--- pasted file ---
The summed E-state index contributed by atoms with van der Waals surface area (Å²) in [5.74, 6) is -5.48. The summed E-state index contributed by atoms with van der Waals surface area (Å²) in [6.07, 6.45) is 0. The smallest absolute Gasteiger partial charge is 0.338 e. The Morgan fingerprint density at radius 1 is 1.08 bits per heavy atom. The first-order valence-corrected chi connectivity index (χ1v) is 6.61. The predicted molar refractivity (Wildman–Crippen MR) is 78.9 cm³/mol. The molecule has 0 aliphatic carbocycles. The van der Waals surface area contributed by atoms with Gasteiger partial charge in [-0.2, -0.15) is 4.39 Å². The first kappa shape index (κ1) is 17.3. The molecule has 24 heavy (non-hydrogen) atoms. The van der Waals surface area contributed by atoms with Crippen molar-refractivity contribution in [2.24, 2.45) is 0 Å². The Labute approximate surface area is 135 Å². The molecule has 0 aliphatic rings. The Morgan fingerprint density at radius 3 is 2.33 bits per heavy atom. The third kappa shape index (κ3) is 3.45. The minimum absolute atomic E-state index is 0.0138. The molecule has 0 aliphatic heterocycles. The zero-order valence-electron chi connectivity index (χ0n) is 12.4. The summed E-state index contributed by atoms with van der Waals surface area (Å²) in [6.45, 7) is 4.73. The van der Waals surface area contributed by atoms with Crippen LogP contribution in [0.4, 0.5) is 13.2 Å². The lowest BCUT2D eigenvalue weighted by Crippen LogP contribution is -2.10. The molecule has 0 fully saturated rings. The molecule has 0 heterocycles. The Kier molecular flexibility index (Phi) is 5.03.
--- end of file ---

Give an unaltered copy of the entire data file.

The summed E-state index contributed by atoms with van der Waals surface area (Å²) in [5.74, 6) is -5.48. The summed E-state index contributed by atoms with van der Waals surface area (Å²) in [6.07, 6.45) is 0. The smallest absolute Gasteiger partial charge is 0.338 e. The Morgan fingerprint density at radius 1 is 1.08 bits per heavy atom. The first-order valence-corrected chi connectivity index (χ1v) is 6.61. The predicted molar refractivity (Wildman–Crippen MR) is 78.9 cm³/mol. The molecule has 0 aliphatic carbocycles. The van der Waals surface area contributed by atoms with Gasteiger partial charge in [-0.2, -0.15) is 4.39 Å². The first kappa shape index (κ1) is 17.3. The molecule has 24 heavy (non-hydrogen) atoms. The van der Waals surface area contributed by atoms with Crippen molar-refractivity contribution in [2.24, 2.45) is 0 Å². The Labute approximate surface area is 135 Å². The molecule has 0 aliphatic rings. The Morgan fingerprint density at radius 3 is 2.33 bits per heavy atom. The third kappa shape index (κ3) is 3.45. The minimum absolute atomic E-state index is 0.0138. The molecule has 0 aliphatic heterocycles. The zero-order valence-electron chi connectivity index (χ0n) is 12.4. The summed E-state index contributed by atoms with van der Waals surface area (Å²) in [6.45, 7) is 4.73. The van der Waals surface area contributed by atoms with Crippen LogP contribution in [0.4, 0.5) is 13.2 Å². The lowest BCUT2D eigenvalue weighted by Crippen LogP contribution is -2.10. The molecule has 0 fully saturated rings. The molecule has 0 heterocycles. The Kier molecular flexibility index (Phi) is 5.03.